Jodi KatzOkay, so now we have some runway, because I sold a case or two to 100 of these stores. Now you're figuring out where to position me in terms of some eCommerce, maybe?
David PirrottaWe start working with eCommerce early on as well, because we want to have that visibility, so we usually in the beginning ... And then, depending on what the price point and the packaging is, if it's cute and it's for younger, then I start thinking Anthro, or I think Terrain, or I start thinking, where else can I put this? I don't really think of Sephora or Ulta until there's enough brand awareness, because if not you'll fail miserably there, but I do start thinking there's a lot of great new beauty areas at Nieman's, and even Nordstrom is doing some cool stuff. Bloomingdale's is doing a few different new vehicles as well that are doing really well for them.

So, I kind of figure out, just by the DNA of the founder, because I am going to see if that person can ... I have a few brands that sometimes I look at the founder and I'm like, oh my god, they can't go into the fashion stores because they have the worst fashion sense. But they're real cute, but you're like, oh my god, they dress terribly. And that can only go so far, because globally, when you start going out there and you don't have everything pulled together, it doesn't do so well. Then I have to be honest with them.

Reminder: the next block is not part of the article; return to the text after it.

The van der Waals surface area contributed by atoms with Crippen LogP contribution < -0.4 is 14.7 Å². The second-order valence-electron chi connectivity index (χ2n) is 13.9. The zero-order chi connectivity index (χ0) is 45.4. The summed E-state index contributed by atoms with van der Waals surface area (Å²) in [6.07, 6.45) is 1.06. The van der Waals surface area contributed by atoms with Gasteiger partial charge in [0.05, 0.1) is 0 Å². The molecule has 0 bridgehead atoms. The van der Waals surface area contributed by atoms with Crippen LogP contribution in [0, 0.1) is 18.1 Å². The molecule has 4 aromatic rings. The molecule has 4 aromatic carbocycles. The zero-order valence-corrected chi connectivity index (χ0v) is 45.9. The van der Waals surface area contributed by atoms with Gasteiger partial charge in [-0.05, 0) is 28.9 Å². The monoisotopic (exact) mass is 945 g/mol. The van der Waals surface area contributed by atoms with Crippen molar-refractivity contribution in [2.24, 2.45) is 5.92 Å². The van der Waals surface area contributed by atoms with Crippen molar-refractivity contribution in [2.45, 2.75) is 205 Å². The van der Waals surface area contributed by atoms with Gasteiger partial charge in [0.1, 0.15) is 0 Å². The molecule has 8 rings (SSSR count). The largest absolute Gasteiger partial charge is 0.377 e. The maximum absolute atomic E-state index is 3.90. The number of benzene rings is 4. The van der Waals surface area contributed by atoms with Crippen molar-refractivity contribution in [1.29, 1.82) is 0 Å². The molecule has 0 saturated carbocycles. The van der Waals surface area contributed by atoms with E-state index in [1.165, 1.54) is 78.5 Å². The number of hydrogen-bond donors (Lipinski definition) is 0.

We start working with all those different types of channels, I think until we know we have enough cashflow to warrant freelancers. Because once you go into department stores, you have to have staff. You have to have budgets for sampling, and gift with purchase, returns, and all these kinds of things, and people don't put that into the equation or cost against their product. They don't think, oh, I get a chargeback if my shipping company shipped incorrectly. And a chargeback can be the exact amount of your entire PO if you don't follow the rules.
Jodi KatzThis is so interesting, because at Base Beauty, we do all the marketing, but we never touch distribution. It's not our thing. But everyone always comes to us, the dreamers, saying "I want to be in Sephora," right? And they don't know about all these steps before that.
David PirrottaNo. They don't even know that sometimes you need to have UPC codes, and you need to have an Inkey List, and you have to be prepared to be EU-certified, and Canada Health certified, and all these different things. And they're like, "Oh, but I have 25,000 of these boxes." And I was like, a lot of designers and packaging companies don't tell you this because it's a way for them to make more money. So, if you didn't do all the research, they'll print exactly ... They know what the rules are. It was just so sad, because I -